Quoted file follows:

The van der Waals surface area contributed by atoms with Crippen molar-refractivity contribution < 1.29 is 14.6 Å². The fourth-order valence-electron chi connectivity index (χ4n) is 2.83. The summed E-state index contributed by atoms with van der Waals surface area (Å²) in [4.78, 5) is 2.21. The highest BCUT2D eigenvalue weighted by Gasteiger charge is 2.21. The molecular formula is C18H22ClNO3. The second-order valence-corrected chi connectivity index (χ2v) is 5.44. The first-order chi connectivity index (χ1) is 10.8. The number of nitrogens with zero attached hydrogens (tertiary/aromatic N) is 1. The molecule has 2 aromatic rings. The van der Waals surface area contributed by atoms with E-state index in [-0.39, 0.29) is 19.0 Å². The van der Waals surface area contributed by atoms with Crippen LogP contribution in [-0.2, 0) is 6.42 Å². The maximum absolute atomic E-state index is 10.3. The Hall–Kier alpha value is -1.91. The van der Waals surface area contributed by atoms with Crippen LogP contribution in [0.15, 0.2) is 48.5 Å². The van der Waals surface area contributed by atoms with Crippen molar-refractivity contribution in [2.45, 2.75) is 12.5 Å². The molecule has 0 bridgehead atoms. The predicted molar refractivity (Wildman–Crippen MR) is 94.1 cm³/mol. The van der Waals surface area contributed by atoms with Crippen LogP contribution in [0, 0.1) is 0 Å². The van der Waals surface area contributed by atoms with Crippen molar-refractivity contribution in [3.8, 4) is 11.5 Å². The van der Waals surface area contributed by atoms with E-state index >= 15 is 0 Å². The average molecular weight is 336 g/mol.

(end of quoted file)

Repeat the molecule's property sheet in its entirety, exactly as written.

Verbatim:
The van der Waals surface area contributed by atoms with Crippen molar-refractivity contribution < 1.29 is 14.6 Å². The fourth-order valence-electron chi connectivity index (χ4n) is 2.83. The summed E-state index contributed by atoms with van der Waals surface area (Å²) in [4.78, 5) is 2.21. The highest BCUT2D eigenvalue weighted by Gasteiger charge is 2.21. The molecular formula is C18H22ClNO3. The second-order valence-corrected chi connectivity index (χ2v) is 5.44. The first-order chi connectivity index (χ1) is 10.8. The number of nitrogens with zero attached hydrogens (tertiary/aromatic N) is 1. The molecule has 2 aromatic rings. The van der Waals surface area contributed by atoms with E-state index in [-0.39, 0.29) is 19.0 Å². The van der Waals surface area contributed by atoms with Crippen LogP contribution in [-0.2, 0) is 6.42 Å². The maximum absolute atomic E-state index is 10.3. The Hall–Kier alpha value is -1.91. The van der Waals surface area contributed by atoms with Crippen LogP contribution in [0.15, 0.2) is 48.5 Å². The van der Waals surface area contributed by atoms with Crippen molar-refractivity contribution in [2.45, 2.75) is 12.5 Å². The molecule has 0 bridgehead atoms. The predicted molar refractivity (Wildman–Crippen MR) is 94.1 cm³/mol. The van der Waals surface area contributed by atoms with Crippen LogP contribution in [0, 0.1) is 0 Å². The van der Waals surface area contributed by atoms with Crippen molar-refractivity contribution in [3.8, 4) is 11.5 Å². The van der Waals surface area contributed by atoms with E-state index >= 15 is 0 Å². The average molecular weight is 336 g/mol.